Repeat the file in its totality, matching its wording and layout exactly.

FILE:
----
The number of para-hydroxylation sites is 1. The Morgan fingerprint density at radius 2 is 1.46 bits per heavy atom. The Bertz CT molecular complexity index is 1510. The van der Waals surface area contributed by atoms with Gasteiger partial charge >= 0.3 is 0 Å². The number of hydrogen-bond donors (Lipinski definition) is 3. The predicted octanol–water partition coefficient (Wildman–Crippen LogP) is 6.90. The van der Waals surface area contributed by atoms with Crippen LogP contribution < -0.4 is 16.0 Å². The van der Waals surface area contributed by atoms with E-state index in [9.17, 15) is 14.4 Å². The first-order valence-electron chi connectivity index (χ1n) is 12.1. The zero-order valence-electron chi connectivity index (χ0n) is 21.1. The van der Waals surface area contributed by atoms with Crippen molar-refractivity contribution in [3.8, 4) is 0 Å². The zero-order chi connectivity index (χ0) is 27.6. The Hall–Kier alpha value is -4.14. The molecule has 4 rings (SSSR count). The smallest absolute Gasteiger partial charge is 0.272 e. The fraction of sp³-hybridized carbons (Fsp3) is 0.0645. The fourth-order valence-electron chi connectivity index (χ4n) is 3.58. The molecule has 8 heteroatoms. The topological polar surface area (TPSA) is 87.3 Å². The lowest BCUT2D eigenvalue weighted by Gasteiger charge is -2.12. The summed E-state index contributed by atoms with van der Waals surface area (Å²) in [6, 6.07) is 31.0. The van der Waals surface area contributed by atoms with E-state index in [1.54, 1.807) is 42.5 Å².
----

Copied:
The number of para-hydroxylation sites is 1. The Morgan fingerprint density at radius 2 is 1.46 bits per heavy atom. The Bertz CT molecular complexity index is 1510. The van der Waals surface area contributed by atoms with Gasteiger partial charge >= 0.3 is 0 Å². The number of hydrogen-bond donors (Lipinski definition) is 3. The predicted octanol–water partition coefficient (Wildman–Crippen LogP) is 6.90. The van der Waals surface area contributed by atoms with Crippen LogP contribution < -0.4 is 16.0 Å². The van der Waals surface area contributed by atoms with E-state index in [9.17, 15) is 14.4 Å². The first-order valence-electron chi connectivity index (χ1n) is 12.1. The zero-order valence-electron chi connectivity index (χ0n) is 21.1. The van der Waals surface area contributed by atoms with Crippen molar-refractivity contribution in [3.8, 4) is 0 Å². The zero-order chi connectivity index (χ0) is 27.6. The Hall–Kier alpha value is -4.14. The molecule has 4 rings (SSSR count). The smallest absolute Gasteiger partial charge is 0.272 e. The fraction of sp³-hybridized carbons (Fsp3) is 0.0645. The fourth-order valence-electron chi connectivity index (χ4n) is 3.58. The molecule has 8 heteroatoms. The topological polar surface area (TPSA) is 87.3 Å². The lowest BCUT2D eigenvalue weighted by Gasteiger charge is -2.12. The summed E-state index contributed by atoms with van der Waals surface area (Å²) in [6, 6.07) is 31.0. The van der Waals surface area contributed by atoms with E-state index in [1.54, 1.807) is 42.5 Å².